CMS's Proposed Hospital Staffing Revisions Get Cool Reception

Margaret Dick Tocknell, for HealthLeaders Media , January 3, 2012

Catholic Health Initiatives, a Colorado-based health system with facilities in 19 states, supports allowing patients and their caregivers to administer personal and hospital-based medications. "CMS is recognizing that different hospitals have different needs and that many hospital patients are already on maintenance drugs." CHI also supports the elimination of the dedicated log of infection incidents. "Currently, CMS requires an infection and communicable disease log separate from the hospital's general infection control surveillance policy. CMS is proposing to remove this redundant and burdensome requirement."

The National Kidney Foundation agrees with the elimination of the requirement that the transplantation team verify blood type before organ recovery because organ procurement organizations already perform that function. But to prevent medical errors the foundation wants the multiple checks of blood types to be maintained before transplantation. In its letter the foundation noted recent deaths related to incompatible organ transplants.

The American Telemedicine Association wants CMS to consider the advantages of telemedicine in setting requirements for emergency care and stroke treatment. "In the last 10 years telestroke initiatives have been instituted in practically every state…it is now time for CMS to take the next step to allow hospitals the use of telemedicine to eliminate the burden and cost of maintaining their own stroke specialists."

The comment period for the proposed rules ended Dec. 23. CMS has not announced a time frame for issuing its final rule on hospital conditions of participation.


Margaret Dick Tocknell is a reporter/editor with HealthLeaders Media.
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2 comments on "CMS's Proposed Hospital Staffing Revisions Get Cool Reception"

S Bork (1/9/2012 at 7:23 PM)
Amazing in one article it's all about value based purchasing and quality initiatives, then the next article with the real bottom line[INVALID]it's all about expecting better outcomes, but doing with less. Wanting higher quality but then maybe we can pull this off with untrained staff, or u-do-it medicine... Do you really think that eliminating an infection control log already in place is really in the patient's best interest? Or do you think maybe the hospitals "own tracking system" might just turn up different outcomes? Allowing hospitals to develop a "stand alone" nursing care plan is nice that way everyone can have the very same one. Saves money for sure as we won't really have to individualize the care. Why appoint medical staff to the the hospital when we can just throw open the doors and just let everybody operate when they get here? Same with credentialing[INVALID]toss it. You have a license right? Finally I must admit this one tops it all. One million lives lost, the previous focus on medication errors, thousands of articles, regulations, and rules and now just let the patients manage their own medications. I can just wait as they manage the pain medications. Do patients on the vent have to have a family member adjust the settings? Wow, what an amazing bunch of "proposals".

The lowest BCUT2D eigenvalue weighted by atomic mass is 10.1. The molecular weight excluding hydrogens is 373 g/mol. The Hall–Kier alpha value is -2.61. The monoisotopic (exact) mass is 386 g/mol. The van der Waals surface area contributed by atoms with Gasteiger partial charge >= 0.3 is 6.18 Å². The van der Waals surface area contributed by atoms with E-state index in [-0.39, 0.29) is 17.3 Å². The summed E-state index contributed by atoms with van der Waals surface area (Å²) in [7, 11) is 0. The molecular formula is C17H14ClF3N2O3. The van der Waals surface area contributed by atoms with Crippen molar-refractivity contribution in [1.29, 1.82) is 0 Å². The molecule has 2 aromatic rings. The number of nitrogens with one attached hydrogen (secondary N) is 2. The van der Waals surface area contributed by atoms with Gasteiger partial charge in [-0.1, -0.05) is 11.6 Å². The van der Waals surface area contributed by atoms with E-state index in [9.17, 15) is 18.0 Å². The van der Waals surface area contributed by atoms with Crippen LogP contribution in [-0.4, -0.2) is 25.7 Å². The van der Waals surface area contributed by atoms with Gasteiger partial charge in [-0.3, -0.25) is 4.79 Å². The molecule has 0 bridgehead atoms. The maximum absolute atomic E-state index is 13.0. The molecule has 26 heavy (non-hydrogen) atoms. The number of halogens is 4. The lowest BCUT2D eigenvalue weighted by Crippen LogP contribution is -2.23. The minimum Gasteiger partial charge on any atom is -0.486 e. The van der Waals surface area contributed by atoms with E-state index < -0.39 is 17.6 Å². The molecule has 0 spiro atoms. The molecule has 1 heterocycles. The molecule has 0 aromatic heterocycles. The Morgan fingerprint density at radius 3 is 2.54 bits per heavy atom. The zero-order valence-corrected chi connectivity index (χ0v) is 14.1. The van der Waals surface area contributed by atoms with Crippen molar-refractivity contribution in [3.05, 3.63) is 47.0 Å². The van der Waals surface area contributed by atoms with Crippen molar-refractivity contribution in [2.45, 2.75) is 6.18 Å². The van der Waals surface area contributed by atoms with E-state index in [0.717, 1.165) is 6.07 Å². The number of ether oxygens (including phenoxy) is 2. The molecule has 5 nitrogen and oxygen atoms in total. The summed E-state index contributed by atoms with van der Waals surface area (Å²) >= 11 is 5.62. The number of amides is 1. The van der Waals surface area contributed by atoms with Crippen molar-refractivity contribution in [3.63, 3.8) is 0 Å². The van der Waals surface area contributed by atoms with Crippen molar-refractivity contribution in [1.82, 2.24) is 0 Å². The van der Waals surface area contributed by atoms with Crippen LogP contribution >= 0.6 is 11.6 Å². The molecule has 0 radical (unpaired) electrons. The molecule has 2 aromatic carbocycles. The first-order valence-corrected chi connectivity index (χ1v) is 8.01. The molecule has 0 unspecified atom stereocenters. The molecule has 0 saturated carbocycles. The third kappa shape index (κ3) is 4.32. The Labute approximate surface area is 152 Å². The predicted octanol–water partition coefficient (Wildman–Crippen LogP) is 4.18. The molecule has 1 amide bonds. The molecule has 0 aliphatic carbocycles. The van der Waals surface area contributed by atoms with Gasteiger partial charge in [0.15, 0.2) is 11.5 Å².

Jenise McGovern-Lowe (1/6/2012 at 10:35 AM)
I am an RN and a risk manager of an acute care hospital. I am opposed to allowing the patient or support person to administer medications. It would be a dangerous practice. A patients stay in the hospital is based off of an illness or event that requires medical intervention. A treatment plan for his illness is individually developed and based off of current illness/injury and concurrent medical history. Alot of information is collected and reported between medical disciplines licensed to make assessmnets. The assessmnet includes the pts. current condition and his reponse to the treatment provided. This requires a controlled environment that includes all of the consistent routines and any variables. Medication administration has to be a consistent routine and the patients response has a large role in the resolution of the illness, the discharge plan and hospital length of stay. There is a safety risk to the patient and the nurse if she/he were asked to make these medical assessments based off of only half of what she/he is sure of.




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